Please tell me it's over.

Earlier this week, fiber-optics components makers

JDS Uniphase





postponed, for the second time, their shareholders' meeting over their pending merger until Feb. 12. This time, there might be something to vote on.

During Thursday's conference call, JDSU CFO Tony Muller dropped this hint, according to a transcript filed yesterday with the

Securities and Exchange Commission


"While press reports viewed this news as just another rescheduling, you should look at this as a strong indication that we could be nearing the end of the process of closing this important merger."

Whew! Can it be?

The antitrust snag to the stock deal has been that the merger would create a company with a dominant market position in pump lasers, which speed data-carrying light impulses along fiber-optic lines. And that has created some long and heartfelt conversations with the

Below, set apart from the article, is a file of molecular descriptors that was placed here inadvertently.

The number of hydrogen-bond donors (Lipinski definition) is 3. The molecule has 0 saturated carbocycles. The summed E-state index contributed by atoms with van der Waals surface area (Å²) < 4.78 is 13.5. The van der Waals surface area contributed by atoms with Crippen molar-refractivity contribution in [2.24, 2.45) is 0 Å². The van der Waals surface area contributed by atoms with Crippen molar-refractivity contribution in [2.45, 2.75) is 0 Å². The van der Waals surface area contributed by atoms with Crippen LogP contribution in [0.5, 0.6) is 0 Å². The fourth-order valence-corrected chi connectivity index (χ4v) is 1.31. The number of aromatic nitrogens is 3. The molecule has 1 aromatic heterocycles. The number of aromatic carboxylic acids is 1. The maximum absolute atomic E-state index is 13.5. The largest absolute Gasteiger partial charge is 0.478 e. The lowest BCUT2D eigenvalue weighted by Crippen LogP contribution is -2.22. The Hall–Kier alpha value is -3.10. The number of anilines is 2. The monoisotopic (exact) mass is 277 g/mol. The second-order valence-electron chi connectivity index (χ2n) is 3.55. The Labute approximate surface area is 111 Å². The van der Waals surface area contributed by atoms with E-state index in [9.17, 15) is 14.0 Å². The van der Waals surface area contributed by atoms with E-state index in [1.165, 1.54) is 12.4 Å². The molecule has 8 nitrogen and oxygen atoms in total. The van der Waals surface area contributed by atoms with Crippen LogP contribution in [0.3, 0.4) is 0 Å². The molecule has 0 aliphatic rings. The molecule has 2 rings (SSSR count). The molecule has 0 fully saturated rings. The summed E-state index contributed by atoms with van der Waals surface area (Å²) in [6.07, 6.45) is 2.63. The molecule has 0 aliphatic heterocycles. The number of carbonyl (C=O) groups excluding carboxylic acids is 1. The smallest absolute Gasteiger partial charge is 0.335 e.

Justice Department

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The most often-heard solution is that the combined company will escape the anti-competitive noose by selling a pump laser fab it will own in Zurich, Switzerland. There is no immediate deadline: SDL's board can extend the deal until March 31 if legal closing requirements haven't been met by the end of the month.

Epoch Partners

analyst Mark Langley, who has been out front since July speculating that the Zurich plant would be the key to antitrust approval, said he thinks the purchaser is likely to be either






That news may have helped JDSU come back strongly today, after closing down 12.5% Thursday. JDSU finished up today $4.44, or 8%, to $59.63. Merger-partner SDL was up $18.81, or 9.4%, to $218.

Thursday, JDSU and SDL shares dropped when fiber-optic cablemaker


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raised concerns over near-term growth. Corning's stock lost 19.8% Thursday and fell again Friday, closing down $1.25, or 2.2%, to $55.

After the market closed Thursday, JDSU posted earnings that beat estimates, but it also warned that near-term growth might be weaker this quarter.

Analysts, however, gave JDSU better chances than most to weather any short-term slowdown in demand.